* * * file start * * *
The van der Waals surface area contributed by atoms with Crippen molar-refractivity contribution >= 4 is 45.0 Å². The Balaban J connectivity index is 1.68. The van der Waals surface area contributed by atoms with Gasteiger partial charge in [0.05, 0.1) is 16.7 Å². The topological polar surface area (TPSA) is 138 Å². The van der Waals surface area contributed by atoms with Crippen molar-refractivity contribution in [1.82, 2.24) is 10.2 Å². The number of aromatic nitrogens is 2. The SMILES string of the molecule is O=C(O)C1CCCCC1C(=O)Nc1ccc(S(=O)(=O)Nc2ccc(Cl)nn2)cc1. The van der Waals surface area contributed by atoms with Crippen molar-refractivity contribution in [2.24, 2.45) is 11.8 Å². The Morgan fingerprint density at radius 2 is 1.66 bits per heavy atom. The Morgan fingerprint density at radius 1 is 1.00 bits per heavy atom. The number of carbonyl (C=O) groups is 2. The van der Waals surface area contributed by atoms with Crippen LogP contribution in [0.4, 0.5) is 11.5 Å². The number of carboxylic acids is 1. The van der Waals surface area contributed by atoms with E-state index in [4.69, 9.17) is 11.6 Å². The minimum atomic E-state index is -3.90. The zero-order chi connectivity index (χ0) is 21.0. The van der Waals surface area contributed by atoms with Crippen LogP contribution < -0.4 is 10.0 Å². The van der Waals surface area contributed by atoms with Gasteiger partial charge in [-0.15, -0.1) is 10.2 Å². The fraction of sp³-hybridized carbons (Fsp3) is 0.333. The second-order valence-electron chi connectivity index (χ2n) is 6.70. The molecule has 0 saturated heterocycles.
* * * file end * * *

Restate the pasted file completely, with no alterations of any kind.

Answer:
The van der Waals surface area contributed by atoms with Crippen molar-refractivity contribution >= 4 is 45.0 Å². The Balaban J connectivity index is 1.68. The van der Waals surface area contributed by atoms with Gasteiger partial charge in [0.05, 0.1) is 16.7 Å². The topological polar surface area (TPSA) is 138 Å². The van der Waals surface area contributed by atoms with Crippen molar-refractivity contribution in [1.82, 2.24) is 10.2 Å². The number of aromatic nitrogens is 2. The SMILES string of the molecule is O=C(O)C1CCCCC1C(=O)Nc1ccc(S(=O)(=O)Nc2ccc(Cl)nn2)cc1. The van der Waals surface area contributed by atoms with Crippen molar-refractivity contribution in [2.24, 2.45) is 11.8 Å². The Morgan fingerprint density at radius 2 is 1.66 bits per heavy atom. The Morgan fingerprint density at radius 1 is 1.00 bits per heavy atom. The number of carbonyl (C=O) groups is 2. The van der Waals surface area contributed by atoms with Crippen LogP contribution in [0.4, 0.5) is 11.5 Å². The number of carboxylic acids is 1. The van der Waals surface area contributed by atoms with E-state index in [4.69, 9.17) is 11.6 Å². The minimum atomic E-state index is -3.90. The zero-order chi connectivity index (χ0) is 21.0. The van der Waals surface area contributed by atoms with Crippen LogP contribution < -0.4 is 10.0 Å². The van der Waals surface area contributed by atoms with Gasteiger partial charge in [-0.15, -0.1) is 10.2 Å². The fraction of sp³-hybridized carbons (Fsp3) is 0.333. The second-order valence-electron chi connectivity index (χ2n) is 6.70. The molecule has 0 saturated heterocycles.